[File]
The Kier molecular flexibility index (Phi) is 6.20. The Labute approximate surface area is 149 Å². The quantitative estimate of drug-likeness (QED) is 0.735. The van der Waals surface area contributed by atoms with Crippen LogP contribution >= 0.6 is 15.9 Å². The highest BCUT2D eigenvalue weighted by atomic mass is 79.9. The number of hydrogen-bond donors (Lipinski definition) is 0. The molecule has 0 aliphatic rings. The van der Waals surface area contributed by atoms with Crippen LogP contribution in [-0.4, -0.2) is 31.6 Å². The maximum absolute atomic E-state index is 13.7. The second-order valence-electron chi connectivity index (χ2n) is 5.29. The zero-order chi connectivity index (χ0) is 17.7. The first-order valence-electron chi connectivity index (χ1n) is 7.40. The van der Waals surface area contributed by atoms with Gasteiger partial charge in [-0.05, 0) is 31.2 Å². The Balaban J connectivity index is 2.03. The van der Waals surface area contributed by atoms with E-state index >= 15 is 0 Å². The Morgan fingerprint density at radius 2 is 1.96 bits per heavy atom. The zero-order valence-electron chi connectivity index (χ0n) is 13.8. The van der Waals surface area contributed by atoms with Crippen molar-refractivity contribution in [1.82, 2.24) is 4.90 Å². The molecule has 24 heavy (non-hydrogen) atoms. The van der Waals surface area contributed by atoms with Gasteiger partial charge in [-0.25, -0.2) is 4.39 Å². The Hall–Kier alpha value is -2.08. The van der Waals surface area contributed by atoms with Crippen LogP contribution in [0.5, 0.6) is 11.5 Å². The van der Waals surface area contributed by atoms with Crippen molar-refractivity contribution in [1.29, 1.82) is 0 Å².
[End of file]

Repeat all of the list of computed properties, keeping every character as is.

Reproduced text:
The Kier molecular flexibility index (Phi) is 6.20. The Labute approximate surface area is 149 Å². The quantitative estimate of drug-likeness (QED) is 0.735. The van der Waals surface area contributed by atoms with Crippen LogP contribution >= 0.6 is 15.9 Å². The highest BCUT2D eigenvalue weighted by atomic mass is 79.9. The number of hydrogen-bond donors (Lipinski definition) is 0. The molecule has 0 aliphatic rings. The van der Waals surface area contributed by atoms with Crippen LogP contribution in [-0.4, -0.2) is 31.6 Å². The maximum absolute atomic E-state index is 13.7. The second-order valence-electron chi connectivity index (χ2n) is 5.29. The zero-order chi connectivity index (χ0) is 17.7. The first-order valence-electron chi connectivity index (χ1n) is 7.40. The van der Waals surface area contributed by atoms with Gasteiger partial charge in [-0.05, 0) is 31.2 Å². The Balaban J connectivity index is 2.03. The van der Waals surface area contributed by atoms with E-state index >= 15 is 0 Å². The Morgan fingerprint density at radius 2 is 1.96 bits per heavy atom. The zero-order valence-electron chi connectivity index (χ0n) is 13.8. The van der Waals surface area contributed by atoms with Crippen molar-refractivity contribution in [1.82, 2.24) is 4.90 Å². The molecule has 24 heavy (non-hydrogen) atoms. The van der Waals surface area contributed by atoms with Gasteiger partial charge in [-0.25, -0.2) is 4.39 Å². The Hall–Kier alpha value is -2.08. The van der Waals surface area contributed by atoms with Crippen LogP contribution in [0.5, 0.6) is 11.5 Å². The van der Waals surface area contributed by atoms with Crippen molar-refractivity contribution in [1.29, 1.82) is 0 Å².